Durham success a cricketing fairy tale
History will probably never relate exactly how many alcoholic beverages were consumed by the Durham players and coaches on their triumphant 320-mile coach trip from Canterbury back to Chester-le-Street on Saturday.
But the story of how this county went from perennial whipping-boys to County Champions just 16 years after being granted first-class status is one of the most romantic tales English sport has to offer.
And this year nobody can say they have not deserved the first of what could be a number of Championship pennants. In recording six superb victories this summer - while loaning their best players Steve Harmison and Paul Collingwood to England for significant chunks of it - Durham have served notice of their immense quality.
Thirteen months after lifting their first domestic Cup at Lord's (the Friends Provident Trophy) - the men from Chester-le-Street set the early pace in the Championship this season, winning five of their first 10 matches.
Some strong late summer form from Nottinghamshire and Somerset left them third and 10 points behind Notts going into the last round of matches. But Harmison and Callum Thorp showed a deadly zeal that eluded the bowlers from those other two counties, and realistically the glory was Durham's long before Notts' desperate run chase against Hampshire had run out of steam on Saturday.
So, where did it all start? In the 1970s and 80s Durham created a name for themselves as regular winners of the Minor Counties title capable of springing the odd surprise against first-class opposition in the one-day knockout competitions.
As a reward for those achievements, the Test and County Cricket Board made them the 18th first-class county in 1992, some 71 years after Glamorgan had become the 17th.
The early days at Durham were marked by the arrival of two players in the final stages of distinguished careers - national hero Ian Botham and Australia star Dean Jones.
There were also various county stalwarts like Paul Parker, Wayne Larkins, Simon Hughes, Phil Bainbridge and David Graveney - yes that David Graveney - who propped up an otherwise young squad made up of the most promising club cricketers on the local circuit.
It was not easy at first - they particularly struggled with the ball - but little by little the green shoots of something promising could be seen.
Now that process has come to its stunning climax, although in many ways the two trophies the county has garnered are adornments to something more significant.
Collingwood, Harmison, Liam Plunkett and Phil Mustard - all proper "locals" - have gone all the way to play in the England side. In so doing, they have provided ample proof that the decision to bring first-class cricket to the north-east was justified.
One of the elated Durham fans e-mailing into us on Saturday was Alan Wright, chief executive at the club from 1993 to 1995.
In his time, most of Durham's prominent matches took place at the Racecourse Ground, and outgrounds at places like Hartlepool and Stockton were in regular use.
The Riverside - now elevated to the Test match roster - was merely "a pitch and a portakabin", in the words of Wright.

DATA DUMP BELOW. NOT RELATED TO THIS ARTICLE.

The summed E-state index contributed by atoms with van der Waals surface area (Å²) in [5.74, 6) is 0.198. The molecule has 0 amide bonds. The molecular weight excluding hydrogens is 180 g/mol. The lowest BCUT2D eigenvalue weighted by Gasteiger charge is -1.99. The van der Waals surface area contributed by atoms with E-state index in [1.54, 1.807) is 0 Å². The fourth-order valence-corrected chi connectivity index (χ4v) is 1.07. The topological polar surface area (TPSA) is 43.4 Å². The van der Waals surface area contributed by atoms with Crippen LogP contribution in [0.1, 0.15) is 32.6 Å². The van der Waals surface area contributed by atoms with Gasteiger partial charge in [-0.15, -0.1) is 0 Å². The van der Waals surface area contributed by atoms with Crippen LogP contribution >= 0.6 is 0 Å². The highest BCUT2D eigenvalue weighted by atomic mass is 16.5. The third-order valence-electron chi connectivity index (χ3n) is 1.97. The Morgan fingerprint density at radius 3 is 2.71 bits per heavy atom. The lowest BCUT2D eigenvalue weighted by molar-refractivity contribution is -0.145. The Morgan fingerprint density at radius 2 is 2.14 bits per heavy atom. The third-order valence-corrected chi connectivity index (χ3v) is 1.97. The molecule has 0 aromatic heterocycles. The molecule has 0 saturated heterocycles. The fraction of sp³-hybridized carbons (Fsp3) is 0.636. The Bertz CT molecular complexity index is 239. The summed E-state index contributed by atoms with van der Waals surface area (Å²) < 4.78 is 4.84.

He said "tears were running down our cheeks" when he and his colleagues saw the Riverside open for business against Warwickshire in 1995. At about the same time, a prominent individual from another sport also had a big role to play.
"One guy that deserves a lot of credit is Kevin Keegan," explained Wright. "He was one of the first people to ring in and say 'if I can help give me a shout' and I can remember vividly a few times when I was close to negotiating a sponsorship deal I asked if I could bring along a colleague, and the colleague was Kevin. When he walked in the contract was signed immediately.
"There are hundreds, thousands of people, many of them unsung heroes, who have busted a gut somewhere along the line and Kevin was typical of that."
Wright and others can cite how local schools and club cricket has developed at an astonishing rate in and around Newcastle, Durham, Sunderland and Hartlepool.
As it should do everywhere, all that youthful enthusiasm eventually makes its way to the top. Even today, the numbers of locally-produced players in and around Durham's first team dwarves what certain other counties are able to achieve.
And after a season marred by the endless conveyor belt of Kolpak mercenaries, it's refreshing to see that a county which genuinely believes in homegrown talent can outshine the rest.
(While we are on a controversial subject, it should be added that Durham have also used the Kolpak loophole - their captain Dale Benkenstein is signed on those terms - but they are a long way from offending on the grand scale of certain others).
Certainly, a little bit of luck fell Durham's way when Harmison - thrown out of the England squad at the start of the season - forced himself back into the selectors' minds with some accurate hostility - and an overall return of 60 wickets from 12 matches.
The re-emergence of Stockton-born Mark Davies, after several injury-plagued seasons, has been another huge plus. Will Smith (nickname Posh Kid) has been a beacon of consistency with the bat, and guess what? Though born in Luton, he's a graduate of Durham University.
But if we're going to start naming individuals the one person who can be proudest of all on this happy day for Durham County Cricket Club is Geoff Cook.
A summer after ending his successful career as an opening batsman with Northamptonshire in 1990 he was named director of cricket at Durham.
Never tempted to jump ship when times were tough at the beginning, he has instead carefully nurtured every one of those local players the club has brought through the system.
One can only hope that many of the plaudits that come Durham's way this weekend will acknowledge Cook's role, as well as the more obvious and immediate input of Thorp and Harmison.